The federal Urban Mass Transportation Adminstration (UMTA) proposed a new financial arrangement yesterday that would see 73 miles of Metro's planned 101-mile subway system brought to operation under a three-year funding schedule.

The federal plan is a major proposed revision to a three-year schedule the Metro board had offered. The federal plan virtually eliminates preliminary subway work in the Maryland suburbs and concentrates on bringing into operation segments in Virginia and the District of Columbia that can be completed readily.

The Metro board plan was designed, like all Metro plans, to have something for everybody. It would bring Metro's operating mileage to 64, but would include property acquisition, design and structural work on all the uncompleted lines in all Metro's participating jurisdictions.

Thirty-one miles of Metro are now in operation; 60 milas are funded. There is identifiable money for canceled interstate highway projects in the metropolitan area to build about $6 billion worth of subway.

The problem is that Metro is now projected to cost about $7 billion, probably more, and the federal government has said it will not guarantee federal appropriations beyond the interstate money until other elements of Metro's complex financial puzzle are worked out.

The big argument - and it has been raging for two years - is what should be built within that $6 billion. The problem for the Metro board has been how to keep happy each of the eight local jurisdictions that contribute to Metro's operating and construction costs.

Metro board members are planning to meet and discuss the new federal proposal next week. Metro General Manager Richard S. Page declined to comment on the federal proposal until after the meeting.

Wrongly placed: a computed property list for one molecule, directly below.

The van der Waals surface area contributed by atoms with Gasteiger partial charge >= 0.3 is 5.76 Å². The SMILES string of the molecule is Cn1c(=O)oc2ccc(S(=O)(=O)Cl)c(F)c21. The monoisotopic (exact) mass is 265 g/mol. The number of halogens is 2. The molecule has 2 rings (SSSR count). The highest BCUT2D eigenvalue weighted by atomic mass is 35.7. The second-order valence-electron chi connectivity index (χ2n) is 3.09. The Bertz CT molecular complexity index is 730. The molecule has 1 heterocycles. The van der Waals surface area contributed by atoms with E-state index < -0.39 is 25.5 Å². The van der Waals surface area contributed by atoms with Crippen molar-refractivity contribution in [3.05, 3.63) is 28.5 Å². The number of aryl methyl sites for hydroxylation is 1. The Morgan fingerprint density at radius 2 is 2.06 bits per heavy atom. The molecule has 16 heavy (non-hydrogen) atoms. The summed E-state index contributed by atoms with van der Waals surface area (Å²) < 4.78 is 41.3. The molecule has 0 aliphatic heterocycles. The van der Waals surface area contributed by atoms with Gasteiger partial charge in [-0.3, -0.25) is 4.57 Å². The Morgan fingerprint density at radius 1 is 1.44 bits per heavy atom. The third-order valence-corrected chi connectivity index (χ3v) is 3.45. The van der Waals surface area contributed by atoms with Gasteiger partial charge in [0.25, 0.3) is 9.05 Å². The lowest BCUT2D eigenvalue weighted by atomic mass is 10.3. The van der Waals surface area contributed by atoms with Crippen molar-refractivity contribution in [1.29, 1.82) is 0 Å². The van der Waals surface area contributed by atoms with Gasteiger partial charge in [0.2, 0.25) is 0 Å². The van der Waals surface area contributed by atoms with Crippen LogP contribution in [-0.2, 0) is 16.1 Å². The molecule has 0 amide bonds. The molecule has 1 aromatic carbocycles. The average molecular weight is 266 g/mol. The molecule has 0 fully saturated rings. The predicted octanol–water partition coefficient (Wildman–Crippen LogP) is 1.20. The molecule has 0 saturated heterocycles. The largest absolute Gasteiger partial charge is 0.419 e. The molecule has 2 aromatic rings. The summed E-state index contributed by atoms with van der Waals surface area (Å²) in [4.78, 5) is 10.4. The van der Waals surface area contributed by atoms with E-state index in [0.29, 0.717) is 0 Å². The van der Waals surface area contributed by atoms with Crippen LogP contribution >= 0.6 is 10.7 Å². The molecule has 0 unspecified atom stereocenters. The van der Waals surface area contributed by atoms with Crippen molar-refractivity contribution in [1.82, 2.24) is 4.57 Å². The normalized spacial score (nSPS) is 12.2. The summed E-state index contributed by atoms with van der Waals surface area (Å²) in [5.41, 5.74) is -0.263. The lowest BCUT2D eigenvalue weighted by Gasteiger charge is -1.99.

The federal letter, signed by acting UMTA administrator Gary D. Gayton, also proposed a schedule of local and federal participation in retiring a $1 billion debt Metro incurred when it sold bonds to raise money for construction.

Total interest on the debt, over a 40-year period, is estimated at $3 billion. The federal government, which guaranteed the bonds, already has agreed in principle to pay two-thirds of the interest and the Metro board has agreed in principle to pay one-third. At present, Metro is paying 15 percent and the federal government is paying 85 percent of the annual debt service.

Transportation Secretary Brock Adams agreed earlier that the federal government would provide a period of grace so that local government could adjust their budgets to finance the one-third local annual payment. Gayton proposed yesterday that the grace period end after payment due July 1, 1980.

It had always been agreed that the interest tables would be juggled so that, in the end, total debt service over the years would be two-thirds federal, one-third local. Gayton's letter, while offering short-term federal help, also proposes that the localities pay interest on the advance.

More federal-local negotiating sessions on these mind-boggling problems are planned soon.